Thule Subterra 40L from Gear.com4 min read
Sweden. Ah, Sweden. Home of Stockholm, that sweet blue and yellow flag and most notably, meatballs. Sweden, as it turns out, is also home to Thule. You may recognize that name as being synonymous with the roofs of cars. Their travel, ski and snowboarding racks adorn the majority of cars that have things adorning their rooftops. Thule, as it turns out, makes more than just roof racks. It just so happens that they make some very slick luggage as well.
More Than a Duffel
Thanks to our partners at Gear.com, I had the opportunity to test out the Thule Subterra. The Subterra wears the title of “duffel” which, if you don’t read about it (in places such as this), would be extremely deceitful. This piece of luggage is much more than a duffel bag.
What’s It Made Of?
Working our way from the outside in, the exterior of the Subterra is made of 800 D Nylon, a durable material capable of maintaining an elegant appearance. Any dirt or scuffs you may encounter can easily be cleaned off with water. Fear not though, the 800 D Nylon is a water-resistant material. At 21.7x 8.3×13.8 inches in dimension, the Subterra will fit into any overhead compartment for carry on plane travel.
It’s No Eeyore
Let’s talk about the shape of this duffel. Imagine for a moment, a duffel bag. I know that right now you’re picturing a limp bag with grab handles on either side of a main zipper. As you lift this sorry sack, either side hangs down lower than the center portion you’re carrying it by. This thing you’re imagining is like the “Eeyore” of the luggage World. When I described the title of “duffel” as being deceitful, that’s what I meant. This is not a sad sack at all. The bag has a polycarbonate shell which maintains it’s shape, no matter the contents. This is, in large part, why this carry on bag maintains a professional appearance.
Let’s Talk Pockets
The Subterra has a total of five compartments accessible from the outside. One of which is a sneaky little bugger tucked away specifically to hide your passport and other from those sneaky European pick pockets. To find it, you have to look behind a strap which is provided to affix the Subterra to the handle of a larger suitcase. There is a sixth compartment, but we’ll talk about it’s contents later.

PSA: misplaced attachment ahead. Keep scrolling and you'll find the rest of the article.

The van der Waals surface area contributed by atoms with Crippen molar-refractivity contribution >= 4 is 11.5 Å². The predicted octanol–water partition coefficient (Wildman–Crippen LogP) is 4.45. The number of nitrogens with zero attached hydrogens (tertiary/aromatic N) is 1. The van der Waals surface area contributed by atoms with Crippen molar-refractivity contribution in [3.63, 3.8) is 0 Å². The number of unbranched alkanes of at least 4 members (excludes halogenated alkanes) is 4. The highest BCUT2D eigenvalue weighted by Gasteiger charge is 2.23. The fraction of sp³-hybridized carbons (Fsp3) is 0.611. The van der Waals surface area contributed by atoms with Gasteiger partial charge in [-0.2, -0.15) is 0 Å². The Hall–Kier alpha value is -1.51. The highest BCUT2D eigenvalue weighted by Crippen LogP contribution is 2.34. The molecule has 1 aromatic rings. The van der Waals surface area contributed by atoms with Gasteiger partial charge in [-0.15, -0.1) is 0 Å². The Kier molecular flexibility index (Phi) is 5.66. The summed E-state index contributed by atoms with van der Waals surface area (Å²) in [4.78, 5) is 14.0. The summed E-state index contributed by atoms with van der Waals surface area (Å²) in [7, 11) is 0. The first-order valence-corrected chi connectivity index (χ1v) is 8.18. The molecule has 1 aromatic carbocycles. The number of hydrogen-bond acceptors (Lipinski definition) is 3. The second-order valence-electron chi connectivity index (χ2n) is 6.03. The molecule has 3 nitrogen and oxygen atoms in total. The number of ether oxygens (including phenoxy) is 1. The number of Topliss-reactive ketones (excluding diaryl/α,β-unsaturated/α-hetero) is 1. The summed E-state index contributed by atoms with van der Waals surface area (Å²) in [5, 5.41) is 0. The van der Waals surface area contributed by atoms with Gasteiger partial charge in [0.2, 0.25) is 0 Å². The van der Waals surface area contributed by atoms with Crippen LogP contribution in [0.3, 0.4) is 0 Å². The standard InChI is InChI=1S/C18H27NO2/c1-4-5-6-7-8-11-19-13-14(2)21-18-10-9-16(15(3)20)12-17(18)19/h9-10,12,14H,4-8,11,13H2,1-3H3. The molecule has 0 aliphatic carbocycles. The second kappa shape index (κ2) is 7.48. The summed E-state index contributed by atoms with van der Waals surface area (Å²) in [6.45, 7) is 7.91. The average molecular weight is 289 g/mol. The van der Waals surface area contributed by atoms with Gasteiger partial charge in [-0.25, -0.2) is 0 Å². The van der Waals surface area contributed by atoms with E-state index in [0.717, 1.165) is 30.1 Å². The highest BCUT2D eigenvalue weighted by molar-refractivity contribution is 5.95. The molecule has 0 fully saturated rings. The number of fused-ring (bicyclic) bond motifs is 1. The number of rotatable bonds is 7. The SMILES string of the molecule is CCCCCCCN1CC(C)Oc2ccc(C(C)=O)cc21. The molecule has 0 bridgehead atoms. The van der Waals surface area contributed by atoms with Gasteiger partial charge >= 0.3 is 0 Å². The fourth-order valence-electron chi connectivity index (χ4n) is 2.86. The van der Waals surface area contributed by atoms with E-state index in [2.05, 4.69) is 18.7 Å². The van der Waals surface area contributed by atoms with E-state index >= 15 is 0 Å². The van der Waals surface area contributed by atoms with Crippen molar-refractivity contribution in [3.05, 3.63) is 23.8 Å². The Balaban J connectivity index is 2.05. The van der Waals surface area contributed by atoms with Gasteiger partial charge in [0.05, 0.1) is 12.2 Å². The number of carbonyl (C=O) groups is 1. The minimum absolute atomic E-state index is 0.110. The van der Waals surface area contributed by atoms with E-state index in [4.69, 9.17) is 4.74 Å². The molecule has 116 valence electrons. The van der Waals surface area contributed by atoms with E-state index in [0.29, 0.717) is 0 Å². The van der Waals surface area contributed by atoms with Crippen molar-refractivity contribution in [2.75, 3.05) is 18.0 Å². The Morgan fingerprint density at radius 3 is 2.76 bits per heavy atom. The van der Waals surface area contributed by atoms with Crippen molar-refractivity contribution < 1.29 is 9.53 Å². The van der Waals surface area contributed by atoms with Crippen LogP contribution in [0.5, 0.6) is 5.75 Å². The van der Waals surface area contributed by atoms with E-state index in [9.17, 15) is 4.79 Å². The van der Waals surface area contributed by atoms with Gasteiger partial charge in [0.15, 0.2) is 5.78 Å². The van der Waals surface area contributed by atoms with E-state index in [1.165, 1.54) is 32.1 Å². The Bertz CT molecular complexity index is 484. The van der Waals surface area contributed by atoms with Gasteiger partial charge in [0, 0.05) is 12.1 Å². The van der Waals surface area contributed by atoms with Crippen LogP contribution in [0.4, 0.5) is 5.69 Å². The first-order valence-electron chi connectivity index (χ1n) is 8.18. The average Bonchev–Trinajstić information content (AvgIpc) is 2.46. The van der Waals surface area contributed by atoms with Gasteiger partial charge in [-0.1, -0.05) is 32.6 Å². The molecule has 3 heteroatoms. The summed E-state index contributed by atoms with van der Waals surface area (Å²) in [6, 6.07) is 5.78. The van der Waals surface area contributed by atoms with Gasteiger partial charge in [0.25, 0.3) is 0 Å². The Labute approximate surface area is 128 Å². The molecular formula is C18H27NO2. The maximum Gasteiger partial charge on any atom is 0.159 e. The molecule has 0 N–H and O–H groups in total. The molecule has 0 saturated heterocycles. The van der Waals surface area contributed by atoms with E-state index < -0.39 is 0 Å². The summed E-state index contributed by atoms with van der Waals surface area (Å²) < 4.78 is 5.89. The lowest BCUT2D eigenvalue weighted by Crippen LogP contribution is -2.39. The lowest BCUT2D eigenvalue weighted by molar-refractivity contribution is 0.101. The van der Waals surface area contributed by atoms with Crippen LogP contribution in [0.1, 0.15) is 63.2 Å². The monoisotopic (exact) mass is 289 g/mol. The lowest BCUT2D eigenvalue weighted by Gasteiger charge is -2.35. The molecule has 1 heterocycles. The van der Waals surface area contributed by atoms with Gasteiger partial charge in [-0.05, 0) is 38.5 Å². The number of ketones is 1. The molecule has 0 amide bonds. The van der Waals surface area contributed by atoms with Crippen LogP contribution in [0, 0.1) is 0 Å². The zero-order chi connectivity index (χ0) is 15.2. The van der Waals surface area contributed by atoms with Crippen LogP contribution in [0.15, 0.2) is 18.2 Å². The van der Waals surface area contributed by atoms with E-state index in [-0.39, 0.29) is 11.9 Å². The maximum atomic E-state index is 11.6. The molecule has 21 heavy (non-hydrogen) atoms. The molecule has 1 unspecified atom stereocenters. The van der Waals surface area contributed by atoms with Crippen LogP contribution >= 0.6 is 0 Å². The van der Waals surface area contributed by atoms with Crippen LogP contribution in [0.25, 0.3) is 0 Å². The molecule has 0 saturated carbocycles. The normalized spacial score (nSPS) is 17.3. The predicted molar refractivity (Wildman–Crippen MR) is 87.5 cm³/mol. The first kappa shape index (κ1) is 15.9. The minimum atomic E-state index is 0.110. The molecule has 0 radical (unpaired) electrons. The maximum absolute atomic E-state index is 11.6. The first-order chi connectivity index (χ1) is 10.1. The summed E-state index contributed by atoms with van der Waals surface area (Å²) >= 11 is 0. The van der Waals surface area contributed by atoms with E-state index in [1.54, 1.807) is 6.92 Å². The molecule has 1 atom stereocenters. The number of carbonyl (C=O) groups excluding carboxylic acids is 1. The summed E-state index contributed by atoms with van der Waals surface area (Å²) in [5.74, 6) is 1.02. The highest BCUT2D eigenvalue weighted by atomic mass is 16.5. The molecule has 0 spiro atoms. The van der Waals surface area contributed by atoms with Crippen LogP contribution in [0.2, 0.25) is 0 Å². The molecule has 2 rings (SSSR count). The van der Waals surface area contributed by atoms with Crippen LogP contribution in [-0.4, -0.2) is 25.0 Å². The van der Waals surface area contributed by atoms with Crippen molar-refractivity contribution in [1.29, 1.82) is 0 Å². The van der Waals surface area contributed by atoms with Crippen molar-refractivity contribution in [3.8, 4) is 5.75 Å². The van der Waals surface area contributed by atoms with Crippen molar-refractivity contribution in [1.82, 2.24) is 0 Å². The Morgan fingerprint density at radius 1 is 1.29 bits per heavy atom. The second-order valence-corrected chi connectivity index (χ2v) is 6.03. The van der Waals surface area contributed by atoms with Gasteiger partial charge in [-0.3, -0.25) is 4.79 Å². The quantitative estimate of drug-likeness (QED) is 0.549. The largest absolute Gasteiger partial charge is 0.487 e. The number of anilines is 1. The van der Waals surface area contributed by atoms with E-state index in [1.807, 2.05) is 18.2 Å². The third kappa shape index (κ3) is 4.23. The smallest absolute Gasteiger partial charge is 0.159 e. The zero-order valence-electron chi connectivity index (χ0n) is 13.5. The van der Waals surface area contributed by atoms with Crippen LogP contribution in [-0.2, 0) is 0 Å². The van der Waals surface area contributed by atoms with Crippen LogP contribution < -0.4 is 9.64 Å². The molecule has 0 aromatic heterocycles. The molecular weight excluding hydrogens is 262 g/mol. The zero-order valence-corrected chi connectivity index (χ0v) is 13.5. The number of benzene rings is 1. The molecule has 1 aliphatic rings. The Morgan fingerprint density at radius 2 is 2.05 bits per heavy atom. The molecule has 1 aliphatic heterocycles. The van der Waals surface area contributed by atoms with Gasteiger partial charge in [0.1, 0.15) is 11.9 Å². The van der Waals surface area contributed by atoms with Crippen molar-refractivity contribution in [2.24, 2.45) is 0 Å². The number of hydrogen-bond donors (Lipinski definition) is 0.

There are two compartments on the underside of the Subterra. The first contains an interior compartment made of a mesh material that zips up. I found this compartment ideal for toiletries. The second is sealed off from the rest of the bag by the same Nylon material as the liner of the main compartment. This was really nice for keeping dirty laundry separate from the fresh clothes.
The compartment on top of the bag is wide and deep. It runs the distance of the top portion of the Subterra. This is nice for electronics or if you wanted to store your smaller clothing items. Last but certainly not least, the main compartment. The Subterra measures in at 40 liters. A very formidable volume for a pack that does what this one does. The majority of that volume is found in the main compartment. Complete with a full liner and a zip-in mesh compartment separator, I did not find it wanting for space. The mesh separator is really nice if you’re packing for two. I found myself doing just that when I used this as an overnight bag for the birth of my daughter. My and my wife’s clothes fit well into this bag in an organized fashion without feeling cramped.
More Than Meets The Eye
This is a duffel bag by definition. As such, it has hard plastic loops and a comfortable shoulder strap. If you find yourself needing to free up your other hand or prefer a backpack, this is where that aforementioned sixth compartment comes into play. With a simple unzip and tug, the sixth compartment yields two fully adjustable shoulder straps that clip onto the bottom of the bag and turn this into a backpack. The shoulder straps are comfortable and include a clippable chest strap for added comfort and stability. It’s here that we run into my only complaint. The option to turn this duffel into a backpack is ingenious. I just wish that there was more lumbar support than the shape saving polycarbonate shell.
At a price point of just under $200.00, the Subterra costs less than some comparable competitors. Considering that the you could pay the same price for one of the aforementioned sad sacks, this bag is a deal. I have previously traveled with a more expensive backpack that had less volume than the Thule Subterra. The value starts to compound when you consider our next point.
BUT WAIT! THERE’S MORE!
(In my best Billy Mays impersonation) There’s a freebie! The Subterra includes a laptop sleeve. Not just a laptop sleeve, a good laptop sleeve. This sleeve is highly engineered to carry your laptop computer, tablet and all sorts of other electronic goodies. There are loops and pockets to organize your cords and keep your gear in order. A very nice bonus for an already competitively priced piece of luggage.
All in all, my professional reviewer’s opinion is that the Thule Subterra 40L Duffel kicks ass both as a duffel and a backpack. This is definitely my new go to for carry on traveling. It has a tough and practical design and construction while maintaining a professional and refined appearance. The Subterra 40L is the James Bond of duffel bags.